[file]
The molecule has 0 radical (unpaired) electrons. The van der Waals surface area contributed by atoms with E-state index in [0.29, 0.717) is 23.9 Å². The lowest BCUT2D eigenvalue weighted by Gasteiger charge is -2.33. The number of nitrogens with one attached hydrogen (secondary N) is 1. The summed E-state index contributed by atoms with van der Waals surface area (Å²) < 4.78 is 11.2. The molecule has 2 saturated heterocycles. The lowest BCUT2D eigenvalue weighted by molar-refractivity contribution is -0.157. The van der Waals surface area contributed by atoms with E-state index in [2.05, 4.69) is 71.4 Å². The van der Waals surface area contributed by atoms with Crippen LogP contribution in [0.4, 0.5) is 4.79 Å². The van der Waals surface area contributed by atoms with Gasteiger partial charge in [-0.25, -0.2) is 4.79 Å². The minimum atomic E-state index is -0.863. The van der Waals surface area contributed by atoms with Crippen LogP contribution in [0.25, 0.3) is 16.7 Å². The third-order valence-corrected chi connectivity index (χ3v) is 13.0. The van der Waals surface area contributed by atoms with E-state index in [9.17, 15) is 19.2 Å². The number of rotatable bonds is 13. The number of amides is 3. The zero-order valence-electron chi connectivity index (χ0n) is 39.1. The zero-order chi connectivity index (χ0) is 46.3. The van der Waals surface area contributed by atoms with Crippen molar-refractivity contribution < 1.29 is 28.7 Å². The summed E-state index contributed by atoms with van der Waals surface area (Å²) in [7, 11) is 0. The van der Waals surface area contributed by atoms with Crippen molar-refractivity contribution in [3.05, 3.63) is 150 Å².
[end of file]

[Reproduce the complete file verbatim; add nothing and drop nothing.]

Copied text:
The molecule has 0 radical (unpaired) electrons. The van der Waals surface area contributed by atoms with E-state index in [0.29, 0.717) is 23.9 Å². The lowest BCUT2D eigenvalue weighted by Gasteiger charge is -2.33. The number of nitrogens with one attached hydrogen (secondary N) is 1. The summed E-state index contributed by atoms with van der Waals surface area (Å²) < 4.78 is 11.2. The molecule has 2 saturated heterocycles. The lowest BCUT2D eigenvalue weighted by molar-refractivity contribution is -0.157. The van der Waals surface area contributed by atoms with E-state index in [2.05, 4.69) is 71.4 Å². The van der Waals surface area contributed by atoms with Crippen LogP contribution in [0.4, 0.5) is 4.79 Å². The van der Waals surface area contributed by atoms with Gasteiger partial charge in [-0.25, -0.2) is 4.79 Å². The minimum atomic E-state index is -0.863. The van der Waals surface area contributed by atoms with Crippen LogP contribution in [0.25, 0.3) is 16.7 Å². The third-order valence-corrected chi connectivity index (χ3v) is 13.0. The van der Waals surface area contributed by atoms with E-state index in [9.17, 15) is 19.2 Å². The number of rotatable bonds is 13. The number of amides is 3. The zero-order valence-electron chi connectivity index (χ0n) is 39.1. The zero-order chi connectivity index (χ0) is 46.3. The van der Waals surface area contributed by atoms with Crippen molar-refractivity contribution < 1.29 is 28.7 Å². The summed E-state index contributed by atoms with van der Waals surface area (Å²) in [7, 11) is 0. The van der Waals surface area contributed by atoms with Crippen molar-refractivity contribution in [3.05, 3.63) is 150 Å².